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Anyone who walks alongside the Thames cannot fail to notice the Thames Clippers plying their trade up and down the river.
It seems incredible that since the 1840s, many companies have tried to run regular boat services along the Thames to link east and west London but most have ended in failure. This failure seems all the more remarkable when you consider other river services around the world have had considerable success.
A recent postcard sent by Eric Pemberton bought to my attention a riverboat service from the early 20th century that started with great optimism but quickly was abandoned.
In 1905 the London County Council launched its own public river transport service , acquiring piers and investing in a large fleet of 30 paddle-steamers. The fleet was to operate frequent services from Hammersmith to Greenwich.
Many of the new boats had a local connection being built by the famous Thames Iron works at Blackwall and G. Rennie & Co at Greenwich. All the boats were virtually identical and could hold around 500 passengers, they were mostly named after famous people with a London connection.
It was in June 1905 that HRH the Prince of Wales opened the service travelling along the route on the King Alfred. The opening of the service was not without controversy, newspaper reports both praised:
The Government had even allowed the Council a service of steamboats on the Thames. It would not run steamers to make an enormous profit, but to open up to Londoners a new highway. Municipal service was not to secure profits and. dividends, but to promote the general benefit of the community.
And condemned the scheme , many saw it has a waste of taxpayers money:
As for the Thames steam boats, a private company is said to have lost £10,000 in one year over them, : and, by analogy, it is safe to conclude that the Council could easily lose twice as much in the same time. The Thames, as we have often pointed out, is not a business thoroughfare, and does not run where it should if it is to be of any use to people going to and from their work. In Paris, which is the stock example, things are different. Our river can only he used for pleasure and not for business, and will never relieve the crush in the streets to any appreciable extent.
It quickly became clear that the doubters had been correct and it also became clear that the numbers needed to break even were not being met.
Photo Dr J Meister
1906 EMPTY STEAMBOATS.
At a specially convened meeting of the Rivers Committee of the London County Council held last month, it was unanimously decided to stop the running of the boats above London. Bridge, and to diminish still further the service between that point and Greenwich. A considerable saving in expenditure will thus be effected. That the great body of ratepayers are impatiently awaiting the notification that the whole of the boats will be laid up there is overwhelming evidence. As was only to be expected, the position, from the ratepayers’ point of view, grows rapidly worse. The following official figures bring home to everybody the folly of continuing the service:— . Week Ending Receipts. October 14 £351 36 , October 21 £215 13 , October 28 £250 15 0, November 4 £250 11 0, November 11 , £165 17 6, November 18 £140 0 0. In the meantime the service is still costing something like £2000 a week.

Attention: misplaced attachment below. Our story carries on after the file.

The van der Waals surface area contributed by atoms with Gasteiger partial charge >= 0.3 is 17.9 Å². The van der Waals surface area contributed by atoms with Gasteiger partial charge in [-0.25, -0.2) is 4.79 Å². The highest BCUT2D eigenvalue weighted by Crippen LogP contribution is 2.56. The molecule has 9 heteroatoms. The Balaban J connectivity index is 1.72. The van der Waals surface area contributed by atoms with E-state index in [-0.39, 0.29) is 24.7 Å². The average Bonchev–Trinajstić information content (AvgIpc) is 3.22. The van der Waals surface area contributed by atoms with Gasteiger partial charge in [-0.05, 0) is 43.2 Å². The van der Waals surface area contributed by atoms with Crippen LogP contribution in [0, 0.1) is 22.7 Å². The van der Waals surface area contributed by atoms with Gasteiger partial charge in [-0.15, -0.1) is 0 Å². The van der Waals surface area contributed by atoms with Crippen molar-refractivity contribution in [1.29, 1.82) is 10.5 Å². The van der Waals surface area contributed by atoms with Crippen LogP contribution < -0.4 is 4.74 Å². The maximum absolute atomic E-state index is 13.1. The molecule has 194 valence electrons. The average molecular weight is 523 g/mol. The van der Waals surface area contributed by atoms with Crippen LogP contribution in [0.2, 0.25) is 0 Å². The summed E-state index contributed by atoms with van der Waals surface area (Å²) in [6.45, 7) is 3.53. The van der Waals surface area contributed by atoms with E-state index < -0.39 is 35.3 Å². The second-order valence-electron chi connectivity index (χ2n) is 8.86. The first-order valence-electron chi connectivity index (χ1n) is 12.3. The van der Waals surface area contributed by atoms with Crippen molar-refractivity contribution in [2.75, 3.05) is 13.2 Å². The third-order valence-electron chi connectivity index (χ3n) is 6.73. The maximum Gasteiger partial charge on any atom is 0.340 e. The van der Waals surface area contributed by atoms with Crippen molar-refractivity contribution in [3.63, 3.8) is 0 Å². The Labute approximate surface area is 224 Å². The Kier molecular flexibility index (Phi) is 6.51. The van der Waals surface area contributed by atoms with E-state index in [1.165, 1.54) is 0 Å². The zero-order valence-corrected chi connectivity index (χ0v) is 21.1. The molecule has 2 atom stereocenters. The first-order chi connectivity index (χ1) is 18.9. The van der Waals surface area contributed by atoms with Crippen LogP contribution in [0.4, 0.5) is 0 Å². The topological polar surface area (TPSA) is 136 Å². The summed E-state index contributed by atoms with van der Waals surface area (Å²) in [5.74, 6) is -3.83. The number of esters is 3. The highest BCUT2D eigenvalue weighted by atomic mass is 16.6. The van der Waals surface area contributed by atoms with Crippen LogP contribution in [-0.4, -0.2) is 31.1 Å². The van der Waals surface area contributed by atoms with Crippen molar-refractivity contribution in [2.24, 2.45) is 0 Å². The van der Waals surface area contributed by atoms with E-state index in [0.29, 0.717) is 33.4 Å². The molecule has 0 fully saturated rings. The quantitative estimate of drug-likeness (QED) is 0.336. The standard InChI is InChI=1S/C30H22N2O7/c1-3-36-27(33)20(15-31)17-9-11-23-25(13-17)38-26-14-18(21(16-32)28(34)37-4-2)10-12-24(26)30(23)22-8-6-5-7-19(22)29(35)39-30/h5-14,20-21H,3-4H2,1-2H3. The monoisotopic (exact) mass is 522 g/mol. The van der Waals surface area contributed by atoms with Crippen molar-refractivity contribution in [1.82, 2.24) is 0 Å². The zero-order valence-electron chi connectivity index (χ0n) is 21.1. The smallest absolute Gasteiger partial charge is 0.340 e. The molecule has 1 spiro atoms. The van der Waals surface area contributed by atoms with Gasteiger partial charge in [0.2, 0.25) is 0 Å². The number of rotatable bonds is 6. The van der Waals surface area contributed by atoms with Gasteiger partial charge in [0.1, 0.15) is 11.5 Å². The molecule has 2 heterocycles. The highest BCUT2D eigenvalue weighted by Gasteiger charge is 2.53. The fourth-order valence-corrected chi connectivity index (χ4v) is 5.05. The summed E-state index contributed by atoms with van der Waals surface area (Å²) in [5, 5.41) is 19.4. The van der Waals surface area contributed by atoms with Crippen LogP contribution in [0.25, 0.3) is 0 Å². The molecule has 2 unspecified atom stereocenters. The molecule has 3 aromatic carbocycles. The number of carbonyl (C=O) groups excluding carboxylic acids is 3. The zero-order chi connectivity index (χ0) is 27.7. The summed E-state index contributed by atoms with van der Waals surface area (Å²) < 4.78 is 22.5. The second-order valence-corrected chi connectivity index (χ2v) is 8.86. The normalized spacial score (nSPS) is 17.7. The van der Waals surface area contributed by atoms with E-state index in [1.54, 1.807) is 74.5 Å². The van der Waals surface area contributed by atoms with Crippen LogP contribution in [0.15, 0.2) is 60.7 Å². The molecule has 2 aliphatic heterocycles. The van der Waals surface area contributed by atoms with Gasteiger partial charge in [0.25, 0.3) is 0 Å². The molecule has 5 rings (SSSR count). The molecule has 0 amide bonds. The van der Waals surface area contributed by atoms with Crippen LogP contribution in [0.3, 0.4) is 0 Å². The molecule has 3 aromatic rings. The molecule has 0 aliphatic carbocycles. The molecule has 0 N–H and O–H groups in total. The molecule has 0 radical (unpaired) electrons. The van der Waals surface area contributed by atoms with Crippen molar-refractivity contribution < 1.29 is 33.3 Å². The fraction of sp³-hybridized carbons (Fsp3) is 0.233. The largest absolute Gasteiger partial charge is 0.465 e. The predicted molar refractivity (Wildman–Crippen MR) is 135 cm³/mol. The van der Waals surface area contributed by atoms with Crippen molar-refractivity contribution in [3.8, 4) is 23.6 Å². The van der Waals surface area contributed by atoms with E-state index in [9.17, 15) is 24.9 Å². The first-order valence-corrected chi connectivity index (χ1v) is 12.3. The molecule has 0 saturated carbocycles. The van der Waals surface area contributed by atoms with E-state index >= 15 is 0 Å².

The operation struggled on until 1907, but the massive debts led to the operation being closed down. A newspaper report from 1908 remarks on the services demise.
1908 – As for the Thames steamboats, they have, alas! become a joke. The L.C.C. entered into the business with tremendous enthusiasm. They built new boats and christened them after the heroes of England. The project was ambitious, but laudable. It ought to have succeeded, But, as a matter of fact, it has proved an abject failure. The boats .were tied up all last winter, and only, started to run towards the latter end of last May. The comic papers to celebrate the joyous event, published illustrations showing, all London thronging the Embankment, and gazing with intense eagerness towards the river, along which, slowly and majestically, a L.C.C. steam-boat was pushing her lonely way with one solitary and daring adventurer on board. Things are not quite so bad as this,but it is not to be denied that with the increased facilities for transit by train, tram, and motor buses, the Londoner no longer yearns to travel on dear old Father Thames.
The lack of customers was not the only the problems, the large and unwieldy boats had a series of accidents including one in a Martha Wilson from Deptford was killed when she was crushed by two of the steamboats.
All that was left was to sell off the fleet, each boat cost £6500 to build and were sold off for a few hundred. A rival company, The City Steamboat Company bought fourteen of the boats and tried to run a profitable service but even they had to concede defeat at the beginning of the First World War. Many of the other boats were snapped up at their bargain price and ended up being used all over Europe including Mesopotamia, Italy, Switzerland, France, Belgium, Germany and Russia.
Other efforts to run a river service in the 20th century generally ended in failure including the service to Canary Wharf.
Which all goes to show that unlike the tube, trains and buses running passenger services on the Thames has rarely been profitable.